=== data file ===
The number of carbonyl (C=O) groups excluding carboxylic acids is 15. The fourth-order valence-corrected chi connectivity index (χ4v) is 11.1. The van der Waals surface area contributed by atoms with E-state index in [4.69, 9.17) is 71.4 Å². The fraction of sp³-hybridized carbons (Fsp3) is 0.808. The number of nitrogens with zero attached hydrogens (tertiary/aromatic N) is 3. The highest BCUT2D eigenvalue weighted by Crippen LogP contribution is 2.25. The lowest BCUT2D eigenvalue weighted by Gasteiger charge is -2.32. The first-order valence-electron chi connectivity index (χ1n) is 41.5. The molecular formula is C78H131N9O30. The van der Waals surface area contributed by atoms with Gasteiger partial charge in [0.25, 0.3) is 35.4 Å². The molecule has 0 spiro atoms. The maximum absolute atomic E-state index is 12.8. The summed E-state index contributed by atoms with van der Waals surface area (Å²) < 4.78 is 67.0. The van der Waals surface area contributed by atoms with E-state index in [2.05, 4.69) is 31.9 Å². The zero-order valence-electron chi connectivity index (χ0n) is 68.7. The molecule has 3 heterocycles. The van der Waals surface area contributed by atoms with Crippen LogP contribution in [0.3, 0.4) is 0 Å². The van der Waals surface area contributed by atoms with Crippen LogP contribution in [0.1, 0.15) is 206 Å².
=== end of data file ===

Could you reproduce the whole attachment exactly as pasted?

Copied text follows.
The number of carbonyl (C=O) groups excluding carboxylic acids is 15. The fourth-order valence-corrected chi connectivity index (χ4v) is 11.1. The van der Waals surface area contributed by atoms with E-state index in [4.69, 9.17) is 71.4 Å². The fraction of sp³-hybridized carbons (Fsp3) is 0.808. The number of nitrogens with zero attached hydrogens (tertiary/aromatic N) is 3. The highest BCUT2D eigenvalue weighted by Crippen LogP contribution is 2.25. The lowest BCUT2D eigenvalue weighted by Gasteiger charge is -2.32. The first-order valence-electron chi connectivity index (χ1n) is 41.5. The molecular formula is C78H131N9O30. The van der Waals surface area contributed by atoms with Gasteiger partial charge in [0.25, 0.3) is 35.4 Å². The molecule has 0 spiro atoms. The maximum absolute atomic E-state index is 12.8. The summed E-state index contributed by atoms with van der Waals surface area (Å²) < 4.78 is 67.0. The van der Waals surface area contributed by atoms with E-state index in [2.05, 4.69) is 31.9 Å². The zero-order valence-electron chi connectivity index (χ0n) is 68.7. The molecule has 3 heterocycles. The van der Waals surface area contributed by atoms with Crippen LogP contribution in [0.3, 0.4) is 0 Å². The van der Waals surface area contributed by atoms with Crippen LogP contribution in [0.1, 0.15) is 206 Å².